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I have a legend that I need to be color coordinated and have pretty much an infinite range of colors (infinite in the terms of 50-100 identifiers. I would like to use the color spectrum like a rainbow and evenly distribute colors from the number of items in the legend. For example.

I have pool A, B, and C, and would like them to be distinguised by color. A is red, B is orange, and C is green, etc. I would like to dynamically have this figured out using the hex color code going from 000000 to FFFFFF. So my pools would evenly pick three colors in that range. If I had 10 pools, it evenly pick 10 colors and so on. What would be the best algorithm to do this?

This will be done in javascript, but would love to have it done in SASS.

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up vote 4 down vote accepted

I strongly recommend to let the algorithm be a human being: Let somebody, who knows the trade, select 100 colors for you (with the most pleasing to the eye first), use this as a static array and just use index 0..N-1.

That said: A common algorithm is to use the PAL/NTSC color model:

R=Y+V/0.88
G=Y-0.38*U-0.58*V
B=Y+U/0.49

With U/V being the coordinates of the color and Y being the brightness.

So you create a circle of radius 1 with center at 0/0 in the U/V-plane and mark N points on it - this can easily be done with U=cos(phi), V=sin(phi) and phi going 0..360 degrees in N steps. This gives you an array of N (U/V) tuples.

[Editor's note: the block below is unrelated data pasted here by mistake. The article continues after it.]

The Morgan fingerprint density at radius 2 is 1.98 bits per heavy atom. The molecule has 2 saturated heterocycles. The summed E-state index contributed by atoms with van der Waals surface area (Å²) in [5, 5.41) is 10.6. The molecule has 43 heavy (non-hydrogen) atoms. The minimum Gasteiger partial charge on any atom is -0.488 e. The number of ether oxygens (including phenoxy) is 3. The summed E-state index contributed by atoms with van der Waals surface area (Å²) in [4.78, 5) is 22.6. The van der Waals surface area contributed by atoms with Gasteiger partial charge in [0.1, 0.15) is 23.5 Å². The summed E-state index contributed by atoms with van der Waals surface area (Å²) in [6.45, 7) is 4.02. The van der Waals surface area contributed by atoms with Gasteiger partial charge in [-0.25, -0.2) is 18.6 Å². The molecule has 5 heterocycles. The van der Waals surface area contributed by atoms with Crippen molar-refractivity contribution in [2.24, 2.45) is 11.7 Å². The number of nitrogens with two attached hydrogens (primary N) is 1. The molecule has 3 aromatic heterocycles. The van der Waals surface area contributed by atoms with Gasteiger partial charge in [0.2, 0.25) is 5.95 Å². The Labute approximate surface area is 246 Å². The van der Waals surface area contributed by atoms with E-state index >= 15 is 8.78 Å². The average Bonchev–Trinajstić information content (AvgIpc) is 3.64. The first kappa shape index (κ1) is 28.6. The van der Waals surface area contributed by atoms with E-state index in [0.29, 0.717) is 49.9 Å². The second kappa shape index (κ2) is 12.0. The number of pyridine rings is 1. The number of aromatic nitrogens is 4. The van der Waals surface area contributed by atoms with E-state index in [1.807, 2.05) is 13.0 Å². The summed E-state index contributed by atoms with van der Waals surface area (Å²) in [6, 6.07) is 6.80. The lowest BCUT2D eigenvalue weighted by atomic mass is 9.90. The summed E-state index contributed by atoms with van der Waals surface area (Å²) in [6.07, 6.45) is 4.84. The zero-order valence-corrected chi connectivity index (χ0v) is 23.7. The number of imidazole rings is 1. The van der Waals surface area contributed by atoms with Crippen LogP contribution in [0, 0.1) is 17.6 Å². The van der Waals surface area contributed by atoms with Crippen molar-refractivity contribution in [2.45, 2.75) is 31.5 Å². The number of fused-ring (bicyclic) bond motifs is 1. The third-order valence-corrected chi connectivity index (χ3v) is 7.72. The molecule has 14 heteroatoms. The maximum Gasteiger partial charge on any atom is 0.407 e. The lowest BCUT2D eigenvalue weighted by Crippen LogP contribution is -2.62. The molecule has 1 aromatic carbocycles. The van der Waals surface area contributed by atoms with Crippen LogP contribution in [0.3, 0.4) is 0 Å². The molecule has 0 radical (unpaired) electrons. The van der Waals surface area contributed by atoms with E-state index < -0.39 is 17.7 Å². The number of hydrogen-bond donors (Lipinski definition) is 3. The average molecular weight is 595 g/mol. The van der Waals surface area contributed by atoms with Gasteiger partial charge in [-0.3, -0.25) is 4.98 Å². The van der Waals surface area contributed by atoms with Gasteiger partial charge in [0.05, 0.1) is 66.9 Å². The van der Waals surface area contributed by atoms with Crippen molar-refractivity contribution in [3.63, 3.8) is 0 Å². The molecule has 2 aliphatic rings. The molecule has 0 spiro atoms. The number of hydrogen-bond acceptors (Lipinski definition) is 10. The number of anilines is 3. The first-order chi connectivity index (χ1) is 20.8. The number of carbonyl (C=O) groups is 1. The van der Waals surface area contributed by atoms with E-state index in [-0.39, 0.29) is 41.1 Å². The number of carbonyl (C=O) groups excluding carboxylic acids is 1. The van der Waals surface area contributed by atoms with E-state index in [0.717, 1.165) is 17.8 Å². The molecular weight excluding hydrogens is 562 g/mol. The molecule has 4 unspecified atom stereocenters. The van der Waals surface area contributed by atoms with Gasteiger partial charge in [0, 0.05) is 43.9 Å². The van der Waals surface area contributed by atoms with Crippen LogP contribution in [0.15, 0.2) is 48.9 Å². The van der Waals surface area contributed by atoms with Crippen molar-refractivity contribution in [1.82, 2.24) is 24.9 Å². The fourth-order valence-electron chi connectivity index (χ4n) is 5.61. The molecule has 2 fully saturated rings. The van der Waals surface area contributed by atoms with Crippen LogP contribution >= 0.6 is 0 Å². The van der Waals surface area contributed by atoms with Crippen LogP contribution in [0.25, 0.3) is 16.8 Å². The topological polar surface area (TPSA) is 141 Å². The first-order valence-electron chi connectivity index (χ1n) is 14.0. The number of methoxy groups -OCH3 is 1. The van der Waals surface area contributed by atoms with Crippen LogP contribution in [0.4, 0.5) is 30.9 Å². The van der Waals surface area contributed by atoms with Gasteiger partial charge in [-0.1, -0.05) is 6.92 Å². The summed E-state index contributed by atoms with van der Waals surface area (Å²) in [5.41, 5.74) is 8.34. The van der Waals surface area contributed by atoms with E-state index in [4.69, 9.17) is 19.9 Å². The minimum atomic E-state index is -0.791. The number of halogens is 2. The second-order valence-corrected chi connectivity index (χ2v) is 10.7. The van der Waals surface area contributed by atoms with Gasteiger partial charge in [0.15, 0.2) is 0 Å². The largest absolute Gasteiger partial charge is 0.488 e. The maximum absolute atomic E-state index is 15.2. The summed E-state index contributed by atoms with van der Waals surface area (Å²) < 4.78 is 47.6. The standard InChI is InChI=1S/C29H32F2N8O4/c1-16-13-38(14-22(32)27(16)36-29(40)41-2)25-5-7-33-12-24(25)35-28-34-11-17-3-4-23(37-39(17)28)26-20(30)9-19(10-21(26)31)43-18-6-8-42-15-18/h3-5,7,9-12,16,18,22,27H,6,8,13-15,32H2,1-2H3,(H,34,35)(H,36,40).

Using an eye-plesing Y (ca. 0.5) you calculate the RGB-Values like above, resulting in an array of N (R/G/B) tuples.

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Have you tried this yourself? I am not getting RGB values. – Mike Flynn Jun 18 '12 at 0:33
1  
stuff.drnet.at/colors.html – Eugen Rieck Jun 18 '12 at 9:26
    
Thats awesome thanks. – Mike Flynn Jul 19 '12 at 16:31
    
Fantastic answer. – Ned Twigg Oct 2 '13 at 17:25

Not sure exactly what you're asking, but this may help. It spits out a color of the rainbow from w=0 (red) to w=1.0 (purple). If you wanted to divide it evenly between N colors, I would do this:

for(int i = 0; i<N; i++){
  colors[i] = spectrum(i/((double)(N-1)));
}

Using this method:

public Color spectrum(double w) {
if (w>1)w=1;
if (w<0)w=0;

w=w*(645-380)+380;
double R,B,G;
if (w >= 380 && w < 440){
    R = -(w - 440.) /(440. - 350.);
    G = 0.0;
    B = 1.0;
}
else if (w >= 440 && w < 490){
    R = 0.0;
    G = (w - 440.) /(490. - 440.);
    B = 1.0;
}
else if (w >= 490 && w < 510){
    R = 0.0;
    G = 1.0;
    B = (510-w) /(510. - 490.);
}
else if (w >= 510 && w < 580){
    R = (w - 510.) /(580. - 510.);
    G = 1.0;
    B = 0.0;
}
else if (w >= 580 && w < 645){
    R = 1.0;
    G = -(w - 645.) /(645. - 580.);
    B = 0.0;
}
else if (w >= 645 && w <= 780){
    R = 1.0;
    G = 0.0;
    B = 0.0;
}
else{
    R = 0.0;
    G = 0.0;
    B = 0.0;
}
return new Color(R,G,B);

}

Sorry it's not in javascript. I am much more fluent in Java. The numbers in there map to wavelengths in nanometers, so it's useful for all kinds of stuff. The R,G,B values can of course be converted to ints by multiplying by 255 and truncating decimals.

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